|Accessibility Report||Meeple Like Us|
|BGG Rank||183 [7.44]|
|Artist(s)||Xavier Gueniffey Durin and Stéphane Gantiez|
|Buy it!||Amazon Link (Commisions earned)|
Wizard battles in many settings are like stereotypical gunfights in the old west – a moment’s twitch of the fingers, a flare of fire and smoke and pain, and a dead body on the ground. In games such as Dungeons and Dragons, the casting time of incantation is in the order of seconds. Magic is often immediate, and visceral, and brutally effective – a tool of battle and conquest, and rarely something of intricate, inherent merit.
Not so in Seasons. In Seasons, magic is an art-form, and the greatest artist gets to proclaim themselves the Archmage of Xidit. That’s me. I’m kind of a big deal.
Seasons is a game that is bursting with a primal vibrancy – it’s an assault of primary colours and alchemical symbolism. It has large, totemic dice surrounding a disc inscribed with exotic runes. It’s a visual treat that morphs into a tactile thrill. This is a game that feels portentous.
As spellcasters in Seasons, we have a somewhat more epic scope than is common in competitive battles of wizardry. In this, it owes a lot to the sedate traditions of Hermetic mysticism rather than the more utilitarian tradition of Vancian magic that permeates many role playing systems. The magic in Seasons is slow and ponderous, with wizards gathering in a place of sacred magic and invoking spells and effects that take months to come to fruition. Seasons is played over three years of game time, and careful preparation, not the chanting of deadly machine-gun syllables, is the key to success.
That preparation takes places on several levels. Part is in the gathering of special alchemical tokens, each representing the fundamental forces of air, earth, fire and water. Part is in the procurement of powerful magical items and summoned familiars, each of which come with powers and abilities we can bend to our will. Some of it is in the distribution of our starting hand of cards into the three grimoires we’ll unlock as the years go on. And much of it is handled in the initial draft, in which each magi chooses the nine cards that will form their starting hand. This is a moment of power – careful selection of cards will have a deeply predictive impact on your likely success. However, you can only pick one card and then pass the remains on – every card you pick is at the cost of another. It’s tense, and exciting, and meaningful. Your success in the draft will be an accelerant on your ambitions. Your mistakes will haunt you for the course of the game.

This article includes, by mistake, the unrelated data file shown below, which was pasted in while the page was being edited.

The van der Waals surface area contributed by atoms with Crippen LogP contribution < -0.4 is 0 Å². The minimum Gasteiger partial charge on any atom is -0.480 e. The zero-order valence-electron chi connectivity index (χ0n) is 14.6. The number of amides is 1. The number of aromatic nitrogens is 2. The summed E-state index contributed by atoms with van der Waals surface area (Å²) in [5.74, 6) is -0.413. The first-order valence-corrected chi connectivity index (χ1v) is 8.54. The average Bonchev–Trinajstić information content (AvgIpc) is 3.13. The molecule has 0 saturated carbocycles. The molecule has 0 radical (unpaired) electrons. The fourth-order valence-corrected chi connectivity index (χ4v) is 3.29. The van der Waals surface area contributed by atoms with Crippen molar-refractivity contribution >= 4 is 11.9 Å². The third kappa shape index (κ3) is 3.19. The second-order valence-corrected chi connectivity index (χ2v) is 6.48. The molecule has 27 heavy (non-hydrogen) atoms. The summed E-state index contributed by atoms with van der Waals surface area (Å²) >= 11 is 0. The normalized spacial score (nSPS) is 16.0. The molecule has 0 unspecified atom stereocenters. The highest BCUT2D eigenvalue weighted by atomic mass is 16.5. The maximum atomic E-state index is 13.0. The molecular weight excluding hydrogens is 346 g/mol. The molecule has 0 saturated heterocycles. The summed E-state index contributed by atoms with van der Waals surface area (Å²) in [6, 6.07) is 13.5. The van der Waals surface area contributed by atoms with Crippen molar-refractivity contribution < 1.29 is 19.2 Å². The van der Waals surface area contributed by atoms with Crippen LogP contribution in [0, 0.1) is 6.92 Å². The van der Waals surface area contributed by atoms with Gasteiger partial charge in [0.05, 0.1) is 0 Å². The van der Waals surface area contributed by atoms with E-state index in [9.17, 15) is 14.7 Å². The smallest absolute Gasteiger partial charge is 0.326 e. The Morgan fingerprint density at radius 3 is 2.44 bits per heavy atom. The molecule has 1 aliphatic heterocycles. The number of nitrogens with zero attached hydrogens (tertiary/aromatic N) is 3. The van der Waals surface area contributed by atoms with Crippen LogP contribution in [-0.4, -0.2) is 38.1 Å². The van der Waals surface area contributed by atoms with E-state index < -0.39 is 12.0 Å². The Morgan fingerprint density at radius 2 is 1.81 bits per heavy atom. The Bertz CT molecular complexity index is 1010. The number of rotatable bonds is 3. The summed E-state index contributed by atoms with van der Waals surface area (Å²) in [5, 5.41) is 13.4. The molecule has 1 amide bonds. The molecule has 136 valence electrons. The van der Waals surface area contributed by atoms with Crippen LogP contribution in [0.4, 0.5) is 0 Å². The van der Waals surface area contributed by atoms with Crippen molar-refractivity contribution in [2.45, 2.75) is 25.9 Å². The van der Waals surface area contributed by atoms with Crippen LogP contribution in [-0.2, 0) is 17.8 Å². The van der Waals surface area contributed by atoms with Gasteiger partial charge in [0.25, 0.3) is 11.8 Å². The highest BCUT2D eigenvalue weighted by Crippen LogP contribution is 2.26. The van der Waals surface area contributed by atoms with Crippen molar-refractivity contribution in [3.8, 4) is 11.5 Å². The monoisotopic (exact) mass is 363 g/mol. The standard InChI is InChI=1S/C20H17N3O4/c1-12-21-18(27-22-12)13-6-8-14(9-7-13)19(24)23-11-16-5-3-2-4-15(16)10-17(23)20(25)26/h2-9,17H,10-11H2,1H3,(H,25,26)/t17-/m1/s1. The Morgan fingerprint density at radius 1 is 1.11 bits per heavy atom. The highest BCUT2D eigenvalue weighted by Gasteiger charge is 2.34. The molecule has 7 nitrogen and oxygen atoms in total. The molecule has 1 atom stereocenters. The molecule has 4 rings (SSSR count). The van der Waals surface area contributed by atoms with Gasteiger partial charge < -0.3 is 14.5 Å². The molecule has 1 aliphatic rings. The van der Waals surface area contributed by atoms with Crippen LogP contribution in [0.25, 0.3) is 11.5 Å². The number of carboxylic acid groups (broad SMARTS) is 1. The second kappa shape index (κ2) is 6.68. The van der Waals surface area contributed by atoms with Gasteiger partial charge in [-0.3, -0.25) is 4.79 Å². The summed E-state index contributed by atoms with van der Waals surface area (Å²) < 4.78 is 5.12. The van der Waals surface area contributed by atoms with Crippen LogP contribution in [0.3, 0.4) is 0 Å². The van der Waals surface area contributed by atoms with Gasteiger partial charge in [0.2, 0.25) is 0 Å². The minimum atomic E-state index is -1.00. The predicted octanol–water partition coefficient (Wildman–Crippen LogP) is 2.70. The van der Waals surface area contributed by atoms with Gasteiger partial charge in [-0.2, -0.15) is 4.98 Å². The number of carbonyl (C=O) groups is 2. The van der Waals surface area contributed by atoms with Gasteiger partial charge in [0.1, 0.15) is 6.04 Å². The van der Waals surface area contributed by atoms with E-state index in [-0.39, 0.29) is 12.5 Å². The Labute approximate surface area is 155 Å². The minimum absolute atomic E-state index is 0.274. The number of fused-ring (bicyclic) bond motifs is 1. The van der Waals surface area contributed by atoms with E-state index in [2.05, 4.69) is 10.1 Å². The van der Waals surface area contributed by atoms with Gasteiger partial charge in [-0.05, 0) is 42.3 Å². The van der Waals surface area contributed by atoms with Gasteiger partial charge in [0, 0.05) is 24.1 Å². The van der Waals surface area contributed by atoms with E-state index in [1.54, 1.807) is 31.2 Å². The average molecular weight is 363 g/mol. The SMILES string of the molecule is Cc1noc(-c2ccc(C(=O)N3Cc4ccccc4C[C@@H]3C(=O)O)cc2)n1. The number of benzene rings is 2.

I mean, just look at these cards. Every one of them has value. Do you want to control the passage of time itself? Those temporal boots would be outstanding in that capacity. Or perhaps you want to hobble an opponent by striking at their base of power? The Demon of Argos would be ideal. You can have one, but at the risk of forever forfeiting the other.
Perhaps you want to focus on constructing your own engine of magical effectiveness, creating a thrumming, intricate web of interactive thaumaturgical tensions. Perhaps you want to be an efficient, prudent spellcaster, abhorring waste? You’ll want the hand of fortune then. Or perhaps you want your opponents to enrich you each time they progress their own agenda? The thieving fairies might be good there, although their effectiveness will be dependent on the way your opponents will be playing. Seasons isn’t just a game of planning and engine-building – it’s a game of observation and forward thinking.